New research suggests that the number of workers on zero hour contracts, with no guarantee of hours or pay, are becoming more widespread.
Research by the Chartered Institute of Personnel and Development (CIPD) shows that there are up to a million workers on zero hour contracts. The survey also showed that only 14% of workers on these contracts were let down by their employers by them failing to provide sufficient hours each week.
However figures from the Office for National Statistics (ONS) show that only 250,000 people on zero hour contracts.
Zero hour contracts have become more widespread over recent years, particularly in the hospitality and retail sectors, where businesses view them as a cost effective way of satisfying short term staffing needs by using ‘on call’ staff.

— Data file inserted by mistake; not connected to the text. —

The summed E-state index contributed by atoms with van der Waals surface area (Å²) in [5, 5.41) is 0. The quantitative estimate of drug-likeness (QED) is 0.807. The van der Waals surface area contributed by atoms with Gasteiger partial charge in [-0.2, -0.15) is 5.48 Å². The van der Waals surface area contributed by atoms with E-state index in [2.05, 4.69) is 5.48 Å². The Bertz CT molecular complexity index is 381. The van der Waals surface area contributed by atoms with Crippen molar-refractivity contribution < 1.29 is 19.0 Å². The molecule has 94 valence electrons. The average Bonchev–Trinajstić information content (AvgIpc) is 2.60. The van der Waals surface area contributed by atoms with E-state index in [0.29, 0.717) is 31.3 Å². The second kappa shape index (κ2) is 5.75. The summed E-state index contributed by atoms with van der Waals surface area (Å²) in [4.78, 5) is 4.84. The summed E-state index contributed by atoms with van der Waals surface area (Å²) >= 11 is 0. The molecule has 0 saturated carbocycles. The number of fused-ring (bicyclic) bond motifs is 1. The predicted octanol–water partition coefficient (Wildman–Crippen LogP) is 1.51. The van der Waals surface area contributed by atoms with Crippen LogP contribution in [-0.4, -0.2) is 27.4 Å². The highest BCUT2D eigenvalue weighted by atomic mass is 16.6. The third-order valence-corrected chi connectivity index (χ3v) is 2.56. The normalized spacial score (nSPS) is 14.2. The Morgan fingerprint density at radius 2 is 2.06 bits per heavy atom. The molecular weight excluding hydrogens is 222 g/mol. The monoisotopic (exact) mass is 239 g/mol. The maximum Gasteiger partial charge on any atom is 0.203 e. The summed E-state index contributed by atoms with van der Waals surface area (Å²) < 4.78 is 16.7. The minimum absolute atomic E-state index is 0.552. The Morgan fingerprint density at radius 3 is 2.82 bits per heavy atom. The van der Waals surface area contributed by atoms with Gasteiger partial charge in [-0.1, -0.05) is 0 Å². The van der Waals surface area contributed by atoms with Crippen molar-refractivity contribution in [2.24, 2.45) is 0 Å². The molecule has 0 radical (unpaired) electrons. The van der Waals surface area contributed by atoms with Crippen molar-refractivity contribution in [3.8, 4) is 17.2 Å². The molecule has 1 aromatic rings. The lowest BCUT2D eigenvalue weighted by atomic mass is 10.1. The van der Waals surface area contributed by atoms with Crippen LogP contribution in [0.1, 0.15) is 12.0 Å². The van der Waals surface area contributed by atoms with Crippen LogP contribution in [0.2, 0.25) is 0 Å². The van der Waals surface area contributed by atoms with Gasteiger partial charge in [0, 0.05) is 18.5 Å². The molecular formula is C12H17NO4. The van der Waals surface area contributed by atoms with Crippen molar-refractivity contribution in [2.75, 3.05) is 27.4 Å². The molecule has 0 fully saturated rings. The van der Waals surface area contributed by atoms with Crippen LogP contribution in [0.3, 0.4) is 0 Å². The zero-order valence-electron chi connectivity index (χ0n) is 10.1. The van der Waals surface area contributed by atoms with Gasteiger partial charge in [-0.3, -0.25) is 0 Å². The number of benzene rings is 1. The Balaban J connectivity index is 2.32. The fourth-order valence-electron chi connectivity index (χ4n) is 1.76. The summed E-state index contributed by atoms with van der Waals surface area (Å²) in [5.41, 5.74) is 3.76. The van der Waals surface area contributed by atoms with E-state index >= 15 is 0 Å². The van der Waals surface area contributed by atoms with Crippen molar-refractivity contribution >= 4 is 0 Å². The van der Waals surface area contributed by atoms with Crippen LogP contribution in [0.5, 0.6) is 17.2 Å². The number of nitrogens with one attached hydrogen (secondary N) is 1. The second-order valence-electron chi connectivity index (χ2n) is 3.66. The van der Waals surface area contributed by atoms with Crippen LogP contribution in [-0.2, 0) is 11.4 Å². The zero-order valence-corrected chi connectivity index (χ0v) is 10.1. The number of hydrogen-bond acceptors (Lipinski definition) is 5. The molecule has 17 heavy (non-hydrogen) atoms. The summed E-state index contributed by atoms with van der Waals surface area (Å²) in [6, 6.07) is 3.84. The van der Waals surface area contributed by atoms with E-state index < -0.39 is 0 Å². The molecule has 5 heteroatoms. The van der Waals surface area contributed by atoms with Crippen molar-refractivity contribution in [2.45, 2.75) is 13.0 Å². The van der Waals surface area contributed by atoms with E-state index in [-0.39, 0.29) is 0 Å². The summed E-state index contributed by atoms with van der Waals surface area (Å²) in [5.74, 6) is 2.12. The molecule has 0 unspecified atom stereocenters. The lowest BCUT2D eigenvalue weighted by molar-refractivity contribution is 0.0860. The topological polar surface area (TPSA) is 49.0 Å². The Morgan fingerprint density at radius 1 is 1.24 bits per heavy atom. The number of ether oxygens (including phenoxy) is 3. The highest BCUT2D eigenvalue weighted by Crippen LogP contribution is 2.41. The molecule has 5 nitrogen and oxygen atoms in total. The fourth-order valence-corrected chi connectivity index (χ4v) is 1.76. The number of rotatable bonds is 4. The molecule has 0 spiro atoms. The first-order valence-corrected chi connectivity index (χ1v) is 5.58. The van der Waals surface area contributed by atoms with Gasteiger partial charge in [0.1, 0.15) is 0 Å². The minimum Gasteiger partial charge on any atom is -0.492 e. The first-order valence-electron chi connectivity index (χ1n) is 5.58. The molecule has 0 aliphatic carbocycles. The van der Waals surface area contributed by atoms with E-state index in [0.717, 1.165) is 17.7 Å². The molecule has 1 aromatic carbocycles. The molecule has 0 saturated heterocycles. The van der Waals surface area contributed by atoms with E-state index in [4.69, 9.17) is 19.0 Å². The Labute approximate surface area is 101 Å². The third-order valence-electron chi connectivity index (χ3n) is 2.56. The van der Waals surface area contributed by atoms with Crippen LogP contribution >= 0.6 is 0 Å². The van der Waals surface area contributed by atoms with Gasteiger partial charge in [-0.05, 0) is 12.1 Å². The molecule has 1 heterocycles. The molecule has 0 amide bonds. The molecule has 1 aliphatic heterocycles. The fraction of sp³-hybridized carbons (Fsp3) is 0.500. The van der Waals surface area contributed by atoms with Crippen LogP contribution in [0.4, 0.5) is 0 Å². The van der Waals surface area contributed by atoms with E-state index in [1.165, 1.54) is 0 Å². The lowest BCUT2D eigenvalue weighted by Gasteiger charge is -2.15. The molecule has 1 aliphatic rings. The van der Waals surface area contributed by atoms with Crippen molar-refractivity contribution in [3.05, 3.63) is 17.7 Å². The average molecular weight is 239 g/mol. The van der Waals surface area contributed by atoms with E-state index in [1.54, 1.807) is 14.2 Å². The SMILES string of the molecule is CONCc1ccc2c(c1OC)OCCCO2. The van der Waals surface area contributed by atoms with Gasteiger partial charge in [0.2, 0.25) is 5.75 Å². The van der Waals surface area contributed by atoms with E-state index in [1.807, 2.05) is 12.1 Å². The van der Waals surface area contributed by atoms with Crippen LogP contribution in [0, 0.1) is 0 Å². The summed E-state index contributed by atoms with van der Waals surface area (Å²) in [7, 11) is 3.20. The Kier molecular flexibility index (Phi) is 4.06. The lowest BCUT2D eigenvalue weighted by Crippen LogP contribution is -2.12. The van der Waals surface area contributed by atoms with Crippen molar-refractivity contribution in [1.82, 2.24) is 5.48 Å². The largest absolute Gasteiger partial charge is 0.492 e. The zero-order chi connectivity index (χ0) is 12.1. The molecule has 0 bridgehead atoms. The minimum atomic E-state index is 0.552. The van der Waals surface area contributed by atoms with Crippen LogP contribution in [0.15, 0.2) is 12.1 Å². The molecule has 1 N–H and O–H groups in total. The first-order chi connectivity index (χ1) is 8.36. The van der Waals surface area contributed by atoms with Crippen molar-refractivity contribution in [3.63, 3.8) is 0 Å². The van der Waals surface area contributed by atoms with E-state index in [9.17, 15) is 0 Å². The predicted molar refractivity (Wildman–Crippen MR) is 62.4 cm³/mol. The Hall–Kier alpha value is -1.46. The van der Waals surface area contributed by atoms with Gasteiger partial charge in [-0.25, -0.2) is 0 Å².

Peter Cheese the CIPD’s CEO said:
‘Zero hours contracts, used appropriately, can provide flexibility for employers and employees and can play a positive role in creating more flexible working opportunities. This can for example allow parents of young children, carers, students and others to fit work around their home lives.’
‘However, for some this may be a significant disadvantage where they need more certainty in their working hours and earnings, and we need to ensure that proper support for employees and their rights are not being compromised through such arrangements. Zero hours contracts cannot be used simply to avoid an employer’s responsibilities to its employees.’